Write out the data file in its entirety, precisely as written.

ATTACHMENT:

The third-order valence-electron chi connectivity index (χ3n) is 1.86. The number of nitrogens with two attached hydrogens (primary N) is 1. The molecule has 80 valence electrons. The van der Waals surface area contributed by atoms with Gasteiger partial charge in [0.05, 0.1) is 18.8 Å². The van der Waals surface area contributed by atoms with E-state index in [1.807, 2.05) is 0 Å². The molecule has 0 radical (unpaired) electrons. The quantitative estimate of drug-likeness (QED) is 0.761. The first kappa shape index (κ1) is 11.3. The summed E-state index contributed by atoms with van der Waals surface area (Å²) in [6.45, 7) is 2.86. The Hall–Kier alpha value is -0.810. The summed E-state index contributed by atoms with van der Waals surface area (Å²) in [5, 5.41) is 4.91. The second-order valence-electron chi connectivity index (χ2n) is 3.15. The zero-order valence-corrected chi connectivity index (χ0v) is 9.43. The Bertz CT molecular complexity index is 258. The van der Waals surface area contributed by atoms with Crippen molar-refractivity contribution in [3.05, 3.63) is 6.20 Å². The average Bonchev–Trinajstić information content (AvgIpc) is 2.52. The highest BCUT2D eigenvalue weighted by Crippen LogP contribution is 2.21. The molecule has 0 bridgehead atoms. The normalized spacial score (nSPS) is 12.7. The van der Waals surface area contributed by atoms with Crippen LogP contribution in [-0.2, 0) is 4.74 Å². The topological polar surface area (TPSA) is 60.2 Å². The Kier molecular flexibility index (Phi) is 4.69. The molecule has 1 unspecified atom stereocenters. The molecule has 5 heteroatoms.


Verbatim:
The third-order valence-electron chi connectivity index (χ3n) is 1.86. The number of nitrogens with two attached hydrogens (primary N) is 1. The molecule has 80 valence electrons. The van der Waals surface area contributed by atoms with Gasteiger partial charge in [0.05, 0.1) is 18.8 Å². The van der Waals surface area contributed by atoms with E-state index in [1.807, 2.05) is 0 Å². The molecule has 0 radical (unpaired) electrons. The quantitative estimate of drug-likeness (QED) is 0.761. The first kappa shape index (κ1) is 11.3. The summed E-state index contributed by atoms with van der Waals surface area (Å²) in [6.45, 7) is 2.86. The Hall–Kier alpha value is -0.810. The summed E-state index contributed by atoms with van der Waals surface area (Å²) in [5, 5.41) is 4.91. The second-order valence-electron chi connectivity index (χ2n) is 3.15. The zero-order valence-corrected chi connectivity index (χ0v) is 9.43. The Bertz CT molecular complexity index is 258. The van der Waals surface area contributed by atoms with Crippen molar-refractivity contribution in [3.05, 3.63) is 6.20 Å². The average Bonchev–Trinajstić information content (AvgIpc) is 2.52. The highest BCUT2D eigenvalue weighted by Crippen LogP contribution is 2.21. The molecule has 0 bridgehead atoms. The normalized spacial score (nSPS) is 12.7. The van der Waals surface area contributed by atoms with Crippen LogP contribution in [-0.2, 0) is 4.74 Å². The topological polar surface area (TPSA) is 60.2 Å². The Kier molecular flexibility index (Phi) is 4.69. The molecule has 1 unspecified atom stereocenters. The molecule has 5 heteroatoms.